Deportations carried out in the middle of immigration cases
Fernando Arteaga appeared last week in Immigration Court as part of a lengthy battle to stay in the United States. But just before the hearing began, immigration officers removed him from the courtroom, arrested him and took him into custody.
Several hours later, agents deported him to Mexico -- even though his court case was still underway.
Arteaga, 44, is among a small number of immigrants picked up in recent weeks by immigration agents at the downtown Los Angeles courthouse. All of the people arrested there had been previously deported and all had criminal records, said Immigration and Customs Enforcement spokeswoman Virginia Kice.
Immigration agents are reinstating previous orders of deportation, Kice said, which “enables the nation’s immigration judges to focus on the cases of those aliens who have not had their day in court.”
“People arrested for being in the United States illegally have access to due process,” she said. “However, those who exercise their rights, then willfully ignore the immigration judge’s decision or willfully reenter the United States after being previously removed . . . must understand there are consequences for those actions.”
The arrests have angered immigration attorneys, who argue that once an immigrant is in court, the judge should make the final decision -- not the immigration agency.
Immigration agents have a choice when they encounter someone with a previous deportation order: They can either reinstate the order or issue a charging document and start a new court case, said Stacy Tolchin, a Los Angeles immigration attorney. If they choose to send the illegal immigrant to court, she said, case precedent holds that the previous order can’t be reinstated until the judge terminates the case.
“Once they start that case, only the immigration judge can end it,” said Tolchin, of the law firm Van Der Hout, Brigagliano & Nightingale, LLP. “It is really up to the judge’s authority.”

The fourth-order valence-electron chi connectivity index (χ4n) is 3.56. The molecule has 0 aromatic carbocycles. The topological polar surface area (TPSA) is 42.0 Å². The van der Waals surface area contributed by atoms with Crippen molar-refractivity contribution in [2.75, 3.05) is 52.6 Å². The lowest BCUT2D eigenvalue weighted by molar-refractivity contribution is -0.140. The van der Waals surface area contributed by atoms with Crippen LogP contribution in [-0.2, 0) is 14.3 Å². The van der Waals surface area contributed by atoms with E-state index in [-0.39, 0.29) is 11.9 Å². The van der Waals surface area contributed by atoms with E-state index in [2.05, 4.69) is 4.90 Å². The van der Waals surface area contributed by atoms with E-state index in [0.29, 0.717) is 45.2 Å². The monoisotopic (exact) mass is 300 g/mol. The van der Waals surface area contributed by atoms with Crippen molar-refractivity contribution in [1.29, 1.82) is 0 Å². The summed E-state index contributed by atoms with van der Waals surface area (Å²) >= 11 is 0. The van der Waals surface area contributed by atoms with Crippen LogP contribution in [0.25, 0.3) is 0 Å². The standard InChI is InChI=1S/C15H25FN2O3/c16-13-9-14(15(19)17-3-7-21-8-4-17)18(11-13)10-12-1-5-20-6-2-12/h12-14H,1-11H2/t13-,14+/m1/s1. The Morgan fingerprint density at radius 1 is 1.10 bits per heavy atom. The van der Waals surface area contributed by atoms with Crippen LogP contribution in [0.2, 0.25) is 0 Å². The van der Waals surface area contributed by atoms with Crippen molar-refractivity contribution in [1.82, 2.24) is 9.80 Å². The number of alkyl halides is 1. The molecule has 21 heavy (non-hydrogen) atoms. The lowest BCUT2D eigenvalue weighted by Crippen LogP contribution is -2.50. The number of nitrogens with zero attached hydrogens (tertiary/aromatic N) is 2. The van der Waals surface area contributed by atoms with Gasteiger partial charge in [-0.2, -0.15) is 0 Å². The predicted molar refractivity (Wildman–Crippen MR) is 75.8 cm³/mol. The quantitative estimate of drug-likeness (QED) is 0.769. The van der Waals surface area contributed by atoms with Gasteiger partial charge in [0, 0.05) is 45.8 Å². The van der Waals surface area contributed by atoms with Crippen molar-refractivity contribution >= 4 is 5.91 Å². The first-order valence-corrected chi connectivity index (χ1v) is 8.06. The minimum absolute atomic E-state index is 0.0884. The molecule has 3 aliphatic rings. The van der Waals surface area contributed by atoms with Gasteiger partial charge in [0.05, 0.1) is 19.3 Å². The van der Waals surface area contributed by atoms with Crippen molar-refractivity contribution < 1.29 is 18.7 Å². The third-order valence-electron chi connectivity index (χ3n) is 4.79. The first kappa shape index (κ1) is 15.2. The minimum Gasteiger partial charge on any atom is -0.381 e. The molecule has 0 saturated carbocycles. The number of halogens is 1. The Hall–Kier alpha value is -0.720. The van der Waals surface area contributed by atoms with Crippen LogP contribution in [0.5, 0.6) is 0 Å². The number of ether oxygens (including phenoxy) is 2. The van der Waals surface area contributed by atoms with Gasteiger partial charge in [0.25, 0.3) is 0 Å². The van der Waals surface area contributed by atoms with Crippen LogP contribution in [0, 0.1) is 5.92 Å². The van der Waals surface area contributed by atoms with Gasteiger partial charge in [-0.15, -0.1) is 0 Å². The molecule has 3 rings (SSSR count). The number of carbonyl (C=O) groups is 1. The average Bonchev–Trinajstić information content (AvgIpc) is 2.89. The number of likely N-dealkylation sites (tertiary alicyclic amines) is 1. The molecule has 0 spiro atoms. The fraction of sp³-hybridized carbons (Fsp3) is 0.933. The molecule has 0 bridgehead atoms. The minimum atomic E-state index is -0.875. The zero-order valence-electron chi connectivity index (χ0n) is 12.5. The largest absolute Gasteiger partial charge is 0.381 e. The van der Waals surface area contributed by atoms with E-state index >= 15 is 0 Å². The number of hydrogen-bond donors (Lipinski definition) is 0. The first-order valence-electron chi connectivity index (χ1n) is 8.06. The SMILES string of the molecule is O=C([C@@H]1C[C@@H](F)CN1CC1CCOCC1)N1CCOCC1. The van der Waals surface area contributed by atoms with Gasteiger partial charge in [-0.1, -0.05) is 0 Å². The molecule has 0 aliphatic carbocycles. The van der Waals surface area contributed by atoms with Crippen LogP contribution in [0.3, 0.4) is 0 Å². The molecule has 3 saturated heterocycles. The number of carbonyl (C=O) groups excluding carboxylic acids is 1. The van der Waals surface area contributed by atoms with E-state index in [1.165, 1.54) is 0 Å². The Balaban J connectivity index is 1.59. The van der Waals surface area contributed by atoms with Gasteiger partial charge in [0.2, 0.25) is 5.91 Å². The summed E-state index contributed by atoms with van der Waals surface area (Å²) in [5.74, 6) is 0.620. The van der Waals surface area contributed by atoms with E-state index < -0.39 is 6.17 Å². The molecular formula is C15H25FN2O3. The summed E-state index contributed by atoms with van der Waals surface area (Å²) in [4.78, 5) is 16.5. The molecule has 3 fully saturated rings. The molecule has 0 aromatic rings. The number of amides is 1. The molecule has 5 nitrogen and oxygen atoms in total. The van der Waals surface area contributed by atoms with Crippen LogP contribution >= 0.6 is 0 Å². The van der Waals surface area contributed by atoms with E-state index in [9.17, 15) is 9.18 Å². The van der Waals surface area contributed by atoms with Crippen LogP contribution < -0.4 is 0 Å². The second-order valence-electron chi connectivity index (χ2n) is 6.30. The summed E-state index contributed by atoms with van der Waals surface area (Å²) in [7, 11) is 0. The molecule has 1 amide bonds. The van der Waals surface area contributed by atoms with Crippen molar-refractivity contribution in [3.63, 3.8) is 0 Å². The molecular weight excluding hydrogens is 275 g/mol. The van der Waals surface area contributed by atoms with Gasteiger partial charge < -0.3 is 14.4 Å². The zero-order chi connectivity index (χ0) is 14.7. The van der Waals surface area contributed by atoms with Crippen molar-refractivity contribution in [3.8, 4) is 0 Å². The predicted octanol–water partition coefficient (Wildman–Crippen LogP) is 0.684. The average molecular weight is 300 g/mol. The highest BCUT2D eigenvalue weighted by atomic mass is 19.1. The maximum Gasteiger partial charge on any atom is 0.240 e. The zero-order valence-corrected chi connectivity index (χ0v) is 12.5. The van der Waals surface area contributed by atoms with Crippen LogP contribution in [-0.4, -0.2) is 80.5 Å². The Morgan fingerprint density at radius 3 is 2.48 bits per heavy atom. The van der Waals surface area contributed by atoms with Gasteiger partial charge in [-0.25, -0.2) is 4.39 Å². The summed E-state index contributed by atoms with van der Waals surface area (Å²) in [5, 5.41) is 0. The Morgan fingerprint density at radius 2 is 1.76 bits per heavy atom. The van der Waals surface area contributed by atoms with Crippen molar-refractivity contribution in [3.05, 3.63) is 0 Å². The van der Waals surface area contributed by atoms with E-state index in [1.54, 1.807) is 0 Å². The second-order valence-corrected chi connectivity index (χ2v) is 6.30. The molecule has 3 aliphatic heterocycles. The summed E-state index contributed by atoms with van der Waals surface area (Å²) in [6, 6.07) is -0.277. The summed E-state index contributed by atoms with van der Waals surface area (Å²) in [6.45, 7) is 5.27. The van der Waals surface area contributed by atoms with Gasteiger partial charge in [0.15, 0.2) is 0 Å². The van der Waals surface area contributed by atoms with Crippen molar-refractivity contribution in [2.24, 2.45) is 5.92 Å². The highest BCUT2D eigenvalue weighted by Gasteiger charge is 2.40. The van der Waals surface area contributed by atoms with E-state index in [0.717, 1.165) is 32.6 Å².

Retired Los Angeles immigration judge Gilbert T. Gembacz said immigration agents are “asserting power and authority they do not have” by arresting immigrants in the courthouse before proceedings are completed.
“They are acting in a way that demonstrates contempt toward the Immigration Court,” he said. “They are acting like immigration judges have no purpose.”
Arteaga, an illegal immigrant from Mexico, was deported in 1988 based on an assault conviction and sneaked back across the border soon after. In 2003, he was arrested by immigration officials but was released from detention after paying a bond. The immigration agency gave him a notice to appear in court. For the last six years, he had been fighting to stay in the country based on his marriage to a U.S. citizen. The couple have three U.S.-born children.
Arteaga’s attorney, Mario Acosta Jr., said that moments after his client was arrested May 11, he went into the courtroom and explained what had happened. The judge issued a stay of deportation, Acosta said, but the immigration agency ignored the order and deported Arteaga anyway.
“It’s mind-boggling,” the lawyer said. “To basically arbitrarily decide that you don’t want to wait and just deport him, even though his case is still pending before an immigration judge, just screams abuse of power.”
Acosta said he is trying to find a legal way to bring his client back to the U.S. to continue with the case.
Arteaga’s wife, Rocio, said she was shocked by her husband’s arrest, because he had already been allowed out of detention on bond and was doing everything the judge and the government asked.
“My family wants answers,” she said. “We want an explanation. Isn’t it the judge who has the final word?”
In another case, Salvadoran immigrant Victoria Alfaro was arrested in early May at the Los Angeles immigration courthouse, even though her case wasn’t over. She had been deported in 1990 because of a drug conviction and returned illegally. She was placed in immigration proceedings after applying to the government for protected legal status.
Now, she is in immigration custody and her attorney, Gregory Olive, is trying to get her released on bond so she can continue with her case.
Olive said he questions why the government has been moving forward with her court case over the last three years if it planned to arrest and deport her before it was over. “It’s a waste of resources,” he said.
Olive also said that arresting people in the courthouse is “bad public policy.”
“Are people really going to come to court if they think they can be arrested?” he said.
Kice said agents decide where to arrest immigrants depending on several factors, including the availability of information about their whereabouts.